How Reading Makes You A Better Writer (And Maybe A Better Human)

How Reading Makes You A Better Writer (And Maybe A Better Human)

Out of all the advice available for writers, one bit manages to both stand out from the rest and get bogged down by the rest: Reading.

I’m always surprised to hear that some writers don’t read a whole hell of a lot. One of the easiest ways I improve my own fiction is by reading good fiction. Each book lends its own set of lessons, and I’ve found pretty instantaneous results.

For Example:

While reading Jonathan Franzen’s The Corrections, my writing went bonkers for a while. I had been struggling with short, choppy sentences and holy good lord did reading that book beat the ever-living brevity out of them. So much so I had to reel them in! I started writing outrageously long sentences THAT STILL MADE SENSE, and that’s no easy feat. So I learned a new skill. From reading.

The Corrections also dramatically increased my sensitivity to the characters in my manuscript, and characters that had once been flat suddenly had these rich, complicated, very-real-persony lives, their needs and thoughts and goals injected with energy, their suspicions and superstitions screaming off the page. Even now if I feel my work is getting stale, I’ll bust out The Corrections and read a while.

I love that book, by the way, and if you haven’t read it, I recommend you do. If you have, I recommend you read it again. And if you’ve never re-read a book, you really should! If not for pleasure, then do it to improve your own story-telling even further. Re-reading gives you this amazing opportunity to look at things with a writer’s eye, to better understand the way the author unfolded certain aspects of his or her story, to see how that first sentence became the last. It’s a way of studying the craft. And what can it hurt? Yeah, it takes up precious time but if you’re writing you really should be reading anyway…

So maybe try it, okay? I mean, you only live once. So read a book twice!

Another Example:

Maybe you’ve heard of Chuck Wendig. He’s recently gotten a teeny-tiny bit famous from writing Star Wars: Aftermath, which I liked a lot, as well as two more in the series (currently in my queue).  If you heard about Wendig before Star Wars, you probably did so the way I did, by stumbling upon his ever-helpful and ever-hilarious blog over at

Check out his blog. Search for 25. He has these ridiculously helpful lists of 25 things on various aspects of writing. You could also search Outline or Plot or Character and find delicious results, or just browse the whole thing. I could do a massive post on how useful and entertaining I’ve found his blog over the last few years, but I won’t talk about that here. What I want to talk about is his first published novel, Blackbirds.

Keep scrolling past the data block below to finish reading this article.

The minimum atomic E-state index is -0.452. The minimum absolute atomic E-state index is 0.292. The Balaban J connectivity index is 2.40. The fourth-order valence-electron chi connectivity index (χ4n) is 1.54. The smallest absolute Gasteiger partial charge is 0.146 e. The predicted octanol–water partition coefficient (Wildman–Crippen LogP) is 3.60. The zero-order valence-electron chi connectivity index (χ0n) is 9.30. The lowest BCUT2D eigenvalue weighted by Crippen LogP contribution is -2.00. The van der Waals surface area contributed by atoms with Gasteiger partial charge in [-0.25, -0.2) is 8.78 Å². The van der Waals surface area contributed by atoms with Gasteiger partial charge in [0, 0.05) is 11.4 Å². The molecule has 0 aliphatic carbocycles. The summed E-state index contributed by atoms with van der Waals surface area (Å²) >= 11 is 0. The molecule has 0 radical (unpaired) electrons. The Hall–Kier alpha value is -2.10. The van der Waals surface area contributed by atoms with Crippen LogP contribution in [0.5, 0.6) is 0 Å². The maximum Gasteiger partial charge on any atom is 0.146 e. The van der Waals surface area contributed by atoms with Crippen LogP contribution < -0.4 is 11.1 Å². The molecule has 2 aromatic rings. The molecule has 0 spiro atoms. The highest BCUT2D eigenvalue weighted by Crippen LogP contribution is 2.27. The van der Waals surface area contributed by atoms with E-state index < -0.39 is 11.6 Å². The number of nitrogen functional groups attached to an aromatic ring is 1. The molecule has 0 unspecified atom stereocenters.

I adore this book. Addictive and loads of fun. The main character, Miriam Black, is that friend that’s too brash to love but I sort of love her anyway, and if I met her in real life I’m not sure how I’d feel. Wendig’s writing is just bam-flash-bang, this colorful, visceral style that sucks you in and spits you out, and seriously-no-joke, reading this one Chuck Wendig book made my writing instantly punchier. He says he tinkered around with Blackbirds for five years or so, getting nowhere, when a mentor persuaded him to create an outline, and this mentor just happened to be a Screenplay Guy, so the Blackbird’s outline Wendig created was either a full-on screenplay or a screenplay-esque regular outline. I can’t remember. Either way, it worked, and the book uses all five senses, flows beautifully, and reads a lot like watching a movie. I’ve since read the other books in this series, and love them all. He just released the fourth installment, Thunderbird, which I’m super excited about and need to order right now.

And holy shit is he prolific. The man is an inspiration. Just look at his catalog of books and the timeline in which he’s written them… blows my mind. He’ll be like Stephen King or John Sanford in a few years. Endless, endless books of great quality. And then he’s got an impressive blog to top it off! And a wife! And a kid! I’m barely getting by with three projects and I just added this blog and I’m like, where the fuck did all my time go?

Another Example:

Most Stephen King books have a positive effect on my writing. His writing style is effortless and often poetic, he knows how to weave a tale, and he’s extra talented at making characters seem like real people you might really know.

I had never read Stephen King’s Gerald’s Game, so when I found a hardcover copy at a used book store for like 2 bucks (score!) of course I snatched it up. This book is insane. I won’t spoil it for you (all this info can be found in the description of the book), but basically a woman (Jessie) and her husband (Gerald) get a little Fifty Shades at their summer home and she ends up handcuffed to the bed. But when something happens to Gerald, she is left alone and naked and attached to the bed, and even though they are at their summer house, it’s autumn in Maine so there’s no one around to hear her cries for help. The book is basically Jessie playing a real-life Room Escape Game, and it’s a wild ride. Even now, I’m not totally sure how King managed to keep my attention with one woman in one room for hundreds of pages. Sure, there are a few flashbacks, but the time he spends focusing simply on Jessie in the room blew my mind. I was constantly like, okay any minute, she’ll get free and then other stuff will happen. Nope. A zillion pages later, she’s still stuck to the bed. And I was still interested.